Chiswick Press

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Early trademark of the Chiswick Press

The Chiswick Press was founded by Charles Whittingham I (1767–1840) in 1811. The management of the Press was taken over in 1840 by the founder's nephew Charles Whittingham II (1795–1876). The name was first used in 1811, and the Press continued to operate until 1962. C. Whittingham I gained notoriety for his popularly priced classics, but the Chiswick Press became very influential in English printing and typography under C. Whittingham II who, most notably, published some of the early designs of William Morris.[1][2] The Chiswick Press deserves conspicuous credit for the reintroduction of quality printing into the trade in England when in 1844 it produced The Diary of Lady Willoughby.

The typeface Basle Roman was cut for the Chiswick Press in 1854 by William Howard and cast at his foundry in Great Queen Street.[3][4] It was first used for the Rev. William Calvert's The Wife's Manual (a book of religious verse), published in 1854; later editions followed in 1856 and 1861, both set in the same type which apparently had only one size, 10-11 pt and no italic. The Basle roman is a type based on the kind of roman type used by Johannes Froben of Basle in the early 16th century. In 1889 it was used by William Morris for his romance A Tale of the House of the Wolfings, and again for The Roots of the Mountains (date 1890 but appeared the year before). The volumes of religious verse by the Rev. Orby Shipley also used Basle roman: Lyra eucharistica (1863), Lyra messianica (1864) and Lyra mystica (1865).[5]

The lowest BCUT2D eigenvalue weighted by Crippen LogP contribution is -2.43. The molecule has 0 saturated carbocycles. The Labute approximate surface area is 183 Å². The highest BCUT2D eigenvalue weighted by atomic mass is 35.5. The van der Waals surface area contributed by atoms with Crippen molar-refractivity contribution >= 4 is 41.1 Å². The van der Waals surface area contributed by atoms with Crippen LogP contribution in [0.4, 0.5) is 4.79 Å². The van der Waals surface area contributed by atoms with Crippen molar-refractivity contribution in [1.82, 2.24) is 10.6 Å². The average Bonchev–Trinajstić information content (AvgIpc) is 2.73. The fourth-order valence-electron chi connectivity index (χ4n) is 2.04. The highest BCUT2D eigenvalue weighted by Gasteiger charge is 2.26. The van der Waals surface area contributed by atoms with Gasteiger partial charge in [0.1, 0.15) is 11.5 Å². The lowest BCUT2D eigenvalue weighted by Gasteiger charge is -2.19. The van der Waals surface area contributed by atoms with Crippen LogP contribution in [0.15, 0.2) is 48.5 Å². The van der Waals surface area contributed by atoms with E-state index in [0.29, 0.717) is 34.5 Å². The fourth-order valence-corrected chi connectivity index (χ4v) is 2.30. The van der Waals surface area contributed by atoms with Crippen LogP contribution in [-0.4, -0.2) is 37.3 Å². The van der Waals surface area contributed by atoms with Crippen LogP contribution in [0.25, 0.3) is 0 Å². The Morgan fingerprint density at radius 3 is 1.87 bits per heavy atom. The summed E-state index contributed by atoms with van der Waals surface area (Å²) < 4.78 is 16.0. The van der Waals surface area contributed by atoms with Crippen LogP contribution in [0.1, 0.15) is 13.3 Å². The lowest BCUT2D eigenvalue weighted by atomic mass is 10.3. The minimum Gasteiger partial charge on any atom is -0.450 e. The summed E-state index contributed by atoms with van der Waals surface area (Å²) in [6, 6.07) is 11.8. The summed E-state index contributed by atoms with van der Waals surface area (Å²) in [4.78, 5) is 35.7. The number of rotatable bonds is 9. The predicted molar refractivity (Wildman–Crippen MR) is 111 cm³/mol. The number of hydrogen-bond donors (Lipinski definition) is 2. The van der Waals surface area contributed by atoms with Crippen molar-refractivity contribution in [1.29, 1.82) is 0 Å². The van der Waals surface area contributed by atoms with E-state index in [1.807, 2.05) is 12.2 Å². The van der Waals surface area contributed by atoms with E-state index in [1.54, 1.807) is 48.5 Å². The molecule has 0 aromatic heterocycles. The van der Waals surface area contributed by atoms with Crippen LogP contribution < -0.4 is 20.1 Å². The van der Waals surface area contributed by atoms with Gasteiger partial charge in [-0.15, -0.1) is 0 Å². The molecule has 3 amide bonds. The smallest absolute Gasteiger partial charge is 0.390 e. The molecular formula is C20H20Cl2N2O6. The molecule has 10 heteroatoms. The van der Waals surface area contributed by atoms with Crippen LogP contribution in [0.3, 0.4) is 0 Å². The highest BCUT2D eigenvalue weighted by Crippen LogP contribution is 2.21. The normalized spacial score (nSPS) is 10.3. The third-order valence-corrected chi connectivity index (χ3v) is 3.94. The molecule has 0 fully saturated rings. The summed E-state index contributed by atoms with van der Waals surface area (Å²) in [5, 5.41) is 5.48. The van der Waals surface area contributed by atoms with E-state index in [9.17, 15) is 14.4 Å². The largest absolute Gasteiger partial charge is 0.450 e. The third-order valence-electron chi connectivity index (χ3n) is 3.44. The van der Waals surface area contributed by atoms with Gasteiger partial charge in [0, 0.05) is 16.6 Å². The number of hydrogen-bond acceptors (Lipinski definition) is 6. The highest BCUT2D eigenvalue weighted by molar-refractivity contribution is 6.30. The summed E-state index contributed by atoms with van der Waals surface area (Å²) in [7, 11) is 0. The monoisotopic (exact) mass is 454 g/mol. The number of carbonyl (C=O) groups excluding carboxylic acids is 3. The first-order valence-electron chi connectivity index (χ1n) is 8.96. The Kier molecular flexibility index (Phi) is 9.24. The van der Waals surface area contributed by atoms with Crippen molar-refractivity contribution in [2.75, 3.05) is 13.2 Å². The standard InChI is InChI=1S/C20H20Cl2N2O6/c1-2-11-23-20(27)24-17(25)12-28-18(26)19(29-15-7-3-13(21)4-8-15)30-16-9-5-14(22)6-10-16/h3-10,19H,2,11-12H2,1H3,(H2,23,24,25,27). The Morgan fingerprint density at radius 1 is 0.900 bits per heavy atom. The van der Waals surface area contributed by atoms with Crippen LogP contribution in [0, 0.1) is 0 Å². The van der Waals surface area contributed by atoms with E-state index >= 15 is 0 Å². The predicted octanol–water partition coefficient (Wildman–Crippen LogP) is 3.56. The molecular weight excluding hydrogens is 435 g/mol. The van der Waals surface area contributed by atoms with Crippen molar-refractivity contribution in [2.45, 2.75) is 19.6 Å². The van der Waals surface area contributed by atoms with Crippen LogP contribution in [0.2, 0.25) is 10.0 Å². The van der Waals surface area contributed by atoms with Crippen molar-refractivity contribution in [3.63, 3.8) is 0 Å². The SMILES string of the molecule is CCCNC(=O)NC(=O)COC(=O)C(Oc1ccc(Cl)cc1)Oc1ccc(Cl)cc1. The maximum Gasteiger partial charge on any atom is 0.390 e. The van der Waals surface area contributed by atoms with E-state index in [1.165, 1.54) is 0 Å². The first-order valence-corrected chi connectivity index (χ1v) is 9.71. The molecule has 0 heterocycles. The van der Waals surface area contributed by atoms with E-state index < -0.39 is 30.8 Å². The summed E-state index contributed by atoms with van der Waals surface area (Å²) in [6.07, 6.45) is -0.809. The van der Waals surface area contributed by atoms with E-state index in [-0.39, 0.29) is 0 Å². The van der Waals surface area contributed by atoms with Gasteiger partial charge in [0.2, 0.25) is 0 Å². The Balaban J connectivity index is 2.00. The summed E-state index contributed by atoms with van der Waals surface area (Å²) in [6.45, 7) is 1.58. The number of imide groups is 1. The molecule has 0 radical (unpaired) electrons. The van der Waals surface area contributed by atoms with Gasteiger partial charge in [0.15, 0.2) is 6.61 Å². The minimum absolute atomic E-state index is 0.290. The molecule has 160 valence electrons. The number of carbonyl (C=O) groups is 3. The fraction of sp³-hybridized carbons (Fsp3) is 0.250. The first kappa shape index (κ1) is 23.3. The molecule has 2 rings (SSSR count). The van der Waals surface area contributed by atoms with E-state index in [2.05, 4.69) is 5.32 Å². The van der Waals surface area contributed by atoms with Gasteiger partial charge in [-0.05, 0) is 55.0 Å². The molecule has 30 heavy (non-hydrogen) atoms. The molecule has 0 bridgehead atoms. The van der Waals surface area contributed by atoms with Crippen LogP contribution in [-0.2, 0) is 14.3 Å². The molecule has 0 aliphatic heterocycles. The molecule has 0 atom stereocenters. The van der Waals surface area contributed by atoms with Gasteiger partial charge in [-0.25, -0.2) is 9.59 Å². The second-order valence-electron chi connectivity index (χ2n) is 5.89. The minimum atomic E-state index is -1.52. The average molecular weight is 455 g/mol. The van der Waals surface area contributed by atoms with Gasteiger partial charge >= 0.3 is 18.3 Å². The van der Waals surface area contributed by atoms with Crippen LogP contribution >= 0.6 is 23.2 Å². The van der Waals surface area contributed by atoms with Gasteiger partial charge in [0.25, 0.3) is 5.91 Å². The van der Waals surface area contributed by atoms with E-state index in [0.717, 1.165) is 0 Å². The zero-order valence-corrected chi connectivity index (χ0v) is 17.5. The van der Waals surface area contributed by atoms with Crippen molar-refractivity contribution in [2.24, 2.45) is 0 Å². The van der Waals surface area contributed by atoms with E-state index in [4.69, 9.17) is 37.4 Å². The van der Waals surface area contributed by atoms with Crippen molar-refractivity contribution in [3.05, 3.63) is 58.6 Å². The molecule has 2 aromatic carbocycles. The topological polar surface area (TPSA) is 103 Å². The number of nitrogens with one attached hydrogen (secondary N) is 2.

1. ^ Harrod's Librarians' Glossary and Reference Book; 9th ed. (Aldershot: Gower, 2000)
  2. ^ Ing, Janet Thompson. Charles Whittingham the Younger and the Chiswick Press, 1852-59. Thesis (Ph. D.)--University of California, Berkeley, 1985.
  3. ^ Jaspert, W. Pincus; W. Turner Berry; & A. F. Johnson. The Encyclopedia of Type Faces. Blandford Press Ltd., 1953, 1983, ISBN 0-7137-1347-X, p. 17
  4. ^ It was thought by D. B. Updike that it had been cut about 50 years before 1889; A. F. Johnson did not find any examples of its use before 1854.
  5. ^ Johnson, A. F. (1966) Type Designs; 3rd ed. London: Andre Deutsch; pp. 83-85